The Autobiography of Benjamin Franklin/Section Fourty Five
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Section Fourty Five 
The following Instance will show something of the Terms on which we stood. Upon one of his Arrivals from England at Boston, he wrote to me that he should come soon to Philadelphia, but knew not where he could lodge when there, as he understood his old kind Host Mr Benezet was remov’d to Germantown. My Answer was; You know my House, if you can make shift with its scanty Accommodations you will be most heartily welcome. He reply’d, that if I made that kind Offer for Christ’s sake, I should not miss of a Reward. And I return’d, Don’t let me be mistaken; it was not for Christ’s sake, but for your sake. One of our common Acquaintance jocosely remark’d, that knowing it to be the Custom of the Saints, when they receiv’d any favor, to shift the Burden of the Obligation from off their own Shoulders, and place it in Heaven, I had contriv’d to fix it on Earth.
The last time I saw Mr Whitefield was in London, when he consulted me about his Orphan House Concern, and his Purpose of appropriating it to the Establishment of a College.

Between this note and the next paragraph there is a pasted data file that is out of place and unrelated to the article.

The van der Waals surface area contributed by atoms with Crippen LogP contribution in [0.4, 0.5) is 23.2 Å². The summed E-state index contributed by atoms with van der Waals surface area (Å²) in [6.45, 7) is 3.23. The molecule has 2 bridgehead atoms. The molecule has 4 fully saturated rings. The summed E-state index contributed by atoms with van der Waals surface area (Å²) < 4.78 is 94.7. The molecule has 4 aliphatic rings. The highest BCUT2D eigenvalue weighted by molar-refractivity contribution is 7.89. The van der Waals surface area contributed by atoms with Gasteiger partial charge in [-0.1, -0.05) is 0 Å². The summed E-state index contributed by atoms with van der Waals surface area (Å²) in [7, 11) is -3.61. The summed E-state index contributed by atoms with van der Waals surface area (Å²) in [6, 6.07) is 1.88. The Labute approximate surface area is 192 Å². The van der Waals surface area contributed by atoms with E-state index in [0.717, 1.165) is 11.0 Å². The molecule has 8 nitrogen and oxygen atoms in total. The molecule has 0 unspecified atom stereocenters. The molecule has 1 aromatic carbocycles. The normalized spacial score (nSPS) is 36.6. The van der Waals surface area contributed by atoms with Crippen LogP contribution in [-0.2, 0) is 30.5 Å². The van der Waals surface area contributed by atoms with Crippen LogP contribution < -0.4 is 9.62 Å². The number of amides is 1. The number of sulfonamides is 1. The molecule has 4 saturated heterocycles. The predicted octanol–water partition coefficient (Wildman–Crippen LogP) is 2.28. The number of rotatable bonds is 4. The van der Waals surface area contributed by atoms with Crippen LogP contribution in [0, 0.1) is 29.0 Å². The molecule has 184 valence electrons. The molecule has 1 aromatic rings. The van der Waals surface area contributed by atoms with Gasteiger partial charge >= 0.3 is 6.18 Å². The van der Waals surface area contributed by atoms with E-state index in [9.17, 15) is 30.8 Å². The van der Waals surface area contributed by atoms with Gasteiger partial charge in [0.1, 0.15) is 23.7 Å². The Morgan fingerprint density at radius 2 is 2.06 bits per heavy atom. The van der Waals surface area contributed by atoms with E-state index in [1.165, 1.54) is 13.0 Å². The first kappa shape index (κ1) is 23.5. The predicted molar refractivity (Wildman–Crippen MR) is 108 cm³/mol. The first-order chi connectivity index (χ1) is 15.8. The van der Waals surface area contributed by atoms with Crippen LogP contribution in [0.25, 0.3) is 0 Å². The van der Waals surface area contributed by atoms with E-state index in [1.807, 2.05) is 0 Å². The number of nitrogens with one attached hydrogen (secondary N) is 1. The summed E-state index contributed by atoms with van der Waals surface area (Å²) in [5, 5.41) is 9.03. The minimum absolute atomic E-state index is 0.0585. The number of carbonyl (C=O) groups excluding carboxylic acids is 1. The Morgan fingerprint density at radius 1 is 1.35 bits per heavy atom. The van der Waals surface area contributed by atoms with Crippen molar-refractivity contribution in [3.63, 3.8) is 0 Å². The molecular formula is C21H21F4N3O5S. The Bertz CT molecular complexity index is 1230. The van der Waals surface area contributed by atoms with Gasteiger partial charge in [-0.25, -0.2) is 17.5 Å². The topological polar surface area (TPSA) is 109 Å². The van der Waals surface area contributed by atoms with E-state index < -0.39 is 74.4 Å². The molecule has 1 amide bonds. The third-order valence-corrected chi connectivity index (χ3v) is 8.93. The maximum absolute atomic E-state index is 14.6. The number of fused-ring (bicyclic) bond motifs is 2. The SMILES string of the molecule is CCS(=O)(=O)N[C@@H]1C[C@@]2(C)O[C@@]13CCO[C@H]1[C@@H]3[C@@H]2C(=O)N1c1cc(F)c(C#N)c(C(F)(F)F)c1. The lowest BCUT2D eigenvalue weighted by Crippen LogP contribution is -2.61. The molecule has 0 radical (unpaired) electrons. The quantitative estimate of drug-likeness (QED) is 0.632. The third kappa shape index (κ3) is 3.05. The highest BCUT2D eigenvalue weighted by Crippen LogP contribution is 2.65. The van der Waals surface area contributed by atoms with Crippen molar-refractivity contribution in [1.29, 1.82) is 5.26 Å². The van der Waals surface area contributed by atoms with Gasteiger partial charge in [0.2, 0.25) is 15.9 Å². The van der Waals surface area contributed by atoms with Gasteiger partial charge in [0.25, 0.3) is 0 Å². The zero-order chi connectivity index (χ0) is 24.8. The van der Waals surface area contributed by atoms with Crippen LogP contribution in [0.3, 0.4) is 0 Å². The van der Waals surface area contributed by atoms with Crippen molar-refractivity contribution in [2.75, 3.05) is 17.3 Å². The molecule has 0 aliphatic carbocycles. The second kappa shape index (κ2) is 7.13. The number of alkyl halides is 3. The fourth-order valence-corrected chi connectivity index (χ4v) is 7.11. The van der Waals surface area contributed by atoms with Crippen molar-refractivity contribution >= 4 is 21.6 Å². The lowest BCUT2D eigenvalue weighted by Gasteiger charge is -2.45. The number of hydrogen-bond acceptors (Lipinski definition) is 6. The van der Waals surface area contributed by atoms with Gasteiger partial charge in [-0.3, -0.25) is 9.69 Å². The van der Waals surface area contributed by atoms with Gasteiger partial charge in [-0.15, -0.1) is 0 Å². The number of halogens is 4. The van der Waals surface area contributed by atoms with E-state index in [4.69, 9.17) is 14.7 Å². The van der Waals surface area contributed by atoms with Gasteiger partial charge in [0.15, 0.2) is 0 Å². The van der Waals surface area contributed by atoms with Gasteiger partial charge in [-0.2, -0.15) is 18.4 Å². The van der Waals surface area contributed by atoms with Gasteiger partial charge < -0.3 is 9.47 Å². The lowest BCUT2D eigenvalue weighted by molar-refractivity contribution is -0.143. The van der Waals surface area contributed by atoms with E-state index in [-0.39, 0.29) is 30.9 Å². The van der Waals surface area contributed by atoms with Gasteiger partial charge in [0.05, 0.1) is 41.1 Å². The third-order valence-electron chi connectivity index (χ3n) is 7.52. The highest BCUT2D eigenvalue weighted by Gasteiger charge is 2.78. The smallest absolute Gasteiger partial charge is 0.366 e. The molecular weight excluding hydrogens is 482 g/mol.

He had a loud and clear Voice, and articulated his Words & Sentences so perfectly that he might be heard and understood at a great Distance, especially as his Auditories, however numerous, observ’d the most exact Silence. He preach’d one Evening from the Top of the Court House Steps, which are in the Middle of Market Street, and on the West Side of Second Street which crosses it at right angles. Both Streets were fill’d with his Hearers to a considerable Distance. Being among the hindmost in Market Street, I had the Curiosity to learn how far he could be heard, by retiring backwards down the Street towards the River, and I found his Voice distinct till I came near Front-Street, when some Noise in that Street, obscur’d it. Imagining then a Semi-Circle, of which my Distance should be the Radius, and that it were fill’d with Auditors, to each of whom I allow’d two square feet, I computed that he might well be heard by more than Thirty-Thousand. This reconcil’d me to the Newspaper Accounts of his having preach’d to 25000 People in the Fields, and to the ancient Histories of Generals haranguing whole Armies, of which I had sometimes doubted.